Great choice in a dog
Hope some of the following helps.
we got 2 St Bernard-Bernese crosses from a breeder in Wexford nearly 19mts ago now during the heavy snows (which meant they weren't socialsed in time) - (her Bernese got into her St Bernard that she was breeded).
Were told bone scores etc were all fine, no history of issues in the mother but never checked the papers and to our shame never saw the mother. Our trust here has come back to haunt us - just wanted to get home while the roads were reasonably open before the next snow fall.
We did however get pet insurance - saved our lives and our bank balances.
For the first while all seemed fine - then when getting them neutered we chose to get an x-ray of their hips just on the off chance of any issues - gawd - both of them have really really bad hip dysplaysia - for a year now we have been bringing them to hydrotherapy every single week...
Some other things to watch out for.
1. Do research on the right food - you want to ensure you don't get a food that encourages growth. We are now feeding ours Orijin and boiled chicken and rice. As well intentioned as vets are they are dealing with sales guys so do your research online and talk to a number of breeders.
2. Walks - the Bernard does NOT need long walks - start very very slowly - say 5 minutes max and following vet guidance increase per month. We now walk ours a max of 30 minutes a day. With a rest day after the swim.
3. Begin training immediately - and I mean asap - ours are quite good on the lead - though then they get excited at seeing another dog they can pull a bit - combined they are nearly 15stone - but normally they are great - we use the front harnesses. Be careful of collars you want to protect their necks. Also you may have to repeat the training cycle 3 or 4 times as much as for another dog - St Bernards sometimes really need a command drilled in. For us - Stay sometimes works; Come here - well depends; Sit - can't use with the hips; Look - very good now.
4. Stairs - keep them off stairs - again can impact the onset of hip dysplasia.
5. Socialisation - expose them to as much good experiences as possible. Mine unfortunately had issues with some kids our neighbours mind while left alone a few times. Now meeting kids is a big problem... Similarly when they meet old folk with hats and sunglasses they get spooked. Cannot stress this enough - we found when we put ours into day care it worked wonders for us outside as our short walks just could not introduce enough new dogs. They are now great with other dogs mostly - just not people - one had a hip socket pop out so missed out on some early people socialisation - we are getting there though.
6. House proof - ours have
> chewed our skirting boards - destroyed sections.
> Licked the plaster off the wall back to bricks.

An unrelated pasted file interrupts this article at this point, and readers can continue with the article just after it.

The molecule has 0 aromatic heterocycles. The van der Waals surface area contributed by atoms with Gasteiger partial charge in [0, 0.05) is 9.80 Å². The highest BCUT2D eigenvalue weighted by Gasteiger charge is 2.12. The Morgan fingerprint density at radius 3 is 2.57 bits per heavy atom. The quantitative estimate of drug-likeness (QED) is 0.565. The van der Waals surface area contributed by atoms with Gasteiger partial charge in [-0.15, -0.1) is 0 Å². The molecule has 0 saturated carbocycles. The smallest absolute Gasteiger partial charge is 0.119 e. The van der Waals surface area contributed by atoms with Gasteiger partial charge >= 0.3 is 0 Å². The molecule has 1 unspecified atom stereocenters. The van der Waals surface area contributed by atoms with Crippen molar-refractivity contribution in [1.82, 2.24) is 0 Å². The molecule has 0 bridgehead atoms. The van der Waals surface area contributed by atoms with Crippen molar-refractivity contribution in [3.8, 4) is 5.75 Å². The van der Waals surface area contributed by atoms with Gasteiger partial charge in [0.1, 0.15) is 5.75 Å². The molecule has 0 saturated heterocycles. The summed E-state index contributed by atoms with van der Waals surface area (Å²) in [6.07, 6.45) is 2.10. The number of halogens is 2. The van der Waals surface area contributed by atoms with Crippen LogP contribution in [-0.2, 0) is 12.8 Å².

> Chewed wooden furniture to make it rickety - including our really good antique table and chairs - cost a fortune a few years ago - but who cares they are happy.
> Ate their way into a section of our leather sofa - a blanket and tape hides this.
> Ate and tore up some small trees and shrubs - they love wood - and for some reason sometimes like muck - so a few holes in the garden now.
7. House Training - we were using paper etc - and it was a mess. Someone suggested crate training - and this worked fantastically. For the first week get up every hour or so and take the puppy out to the toilet, and slowly extend the time. When introducing to the crate don't close the door straight away - again check online for guides on crate trainging - worked wonders for us and for another guy in work who used to get up to an absolute mess every morning.
8. Jumping up on you - Don't ever ever encourage this - your dog will soon be 7 or 10 stone - this will crush a kid if they try to jump up in excitement.
9. Bite inhibition - start it very early - use the yip to train the dog.
10. Handling - get your puppy used to you checking it all over - with their coats it is easy to miss a tic or a cut.
11 Eyes - check that the eyes are not too diamond shaped - this can cause problems but again you can find more online on this - we were lucky so don't need to worry about it.
Be prepared for everyone to come racing over to pet "Beethoven" - while this is good control it so that your little puppy doesn't get scared and learn to dislike interaction - always praise them afterwards and reward them.
I personally find this breed to be really really intelligent with very expressive faces when you know what to look for. They have definitely have firm ideas of self - so quite often you might find that if you say want them to go outside they will decide "fopp you matey" and stay where they are.
Take as many photos as you can - in a few months they will be huge - you won't see much of a difference but trust me without the photos you won't believe how little it was.